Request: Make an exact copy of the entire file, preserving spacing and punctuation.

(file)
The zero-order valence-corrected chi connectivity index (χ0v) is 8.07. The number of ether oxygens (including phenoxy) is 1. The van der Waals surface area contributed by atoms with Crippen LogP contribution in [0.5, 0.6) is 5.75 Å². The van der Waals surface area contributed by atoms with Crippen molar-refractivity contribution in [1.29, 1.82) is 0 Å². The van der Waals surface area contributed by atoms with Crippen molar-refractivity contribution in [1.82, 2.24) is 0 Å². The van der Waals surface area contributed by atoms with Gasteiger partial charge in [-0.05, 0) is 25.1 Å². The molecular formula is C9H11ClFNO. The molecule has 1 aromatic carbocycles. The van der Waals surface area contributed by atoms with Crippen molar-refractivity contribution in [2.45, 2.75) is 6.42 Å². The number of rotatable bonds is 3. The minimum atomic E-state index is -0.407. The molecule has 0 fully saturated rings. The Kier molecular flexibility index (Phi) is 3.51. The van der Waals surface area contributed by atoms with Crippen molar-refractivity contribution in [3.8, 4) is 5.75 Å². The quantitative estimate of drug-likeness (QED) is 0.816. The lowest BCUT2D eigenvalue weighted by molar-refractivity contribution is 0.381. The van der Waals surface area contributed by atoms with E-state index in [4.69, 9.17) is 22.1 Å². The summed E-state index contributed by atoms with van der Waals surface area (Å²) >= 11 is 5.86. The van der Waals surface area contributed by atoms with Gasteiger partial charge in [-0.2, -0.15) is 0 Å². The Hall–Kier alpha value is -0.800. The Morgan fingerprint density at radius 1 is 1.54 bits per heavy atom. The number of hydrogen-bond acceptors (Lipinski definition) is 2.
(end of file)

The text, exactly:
The zero-order valence-corrected chi connectivity index (χ0v) is 8.07. The number of ether oxygens (including phenoxy) is 1. The van der Waals surface area contributed by atoms with Crippen LogP contribution in [0.5, 0.6) is 5.75 Å². The van der Waals surface area contributed by atoms with Crippen molar-refractivity contribution in [1.29, 1.82) is 0 Å². The van der Waals surface area contributed by atoms with Crippen molar-refractivity contribution in [1.82, 2.24) is 0 Å². The van der Waals surface area contributed by atoms with Gasteiger partial charge in [-0.05, 0) is 25.1 Å². The molecular formula is C9H11ClFNO. The molecule has 1 aromatic carbocycles. The van der Waals surface area contributed by atoms with Crippen molar-refractivity contribution in [2.45, 2.75) is 6.42 Å². The number of rotatable bonds is 3. The minimum atomic E-state index is -0.407. The molecule has 0 fully saturated rings. The Kier molecular flexibility index (Phi) is 3.51. The van der Waals surface area contributed by atoms with Crippen molar-refractivity contribution in [3.8, 4) is 5.75 Å². The quantitative estimate of drug-likeness (QED) is 0.816. The lowest BCUT2D eigenvalue weighted by molar-refractivity contribution is 0.381. The van der Waals surface area contributed by atoms with E-state index in [4.69, 9.17) is 22.1 Å². The summed E-state index contributed by atoms with van der Waals surface area (Å²) >= 11 is 5.86. The van der Waals surface area contributed by atoms with Gasteiger partial charge in [-0.2, -0.15) is 0 Å². The Hall–Kier alpha value is -0.800. The Morgan fingerprint density at radius 1 is 1.54 bits per heavy atom. The number of hydrogen-bond acceptors (Lipinski definition) is 2.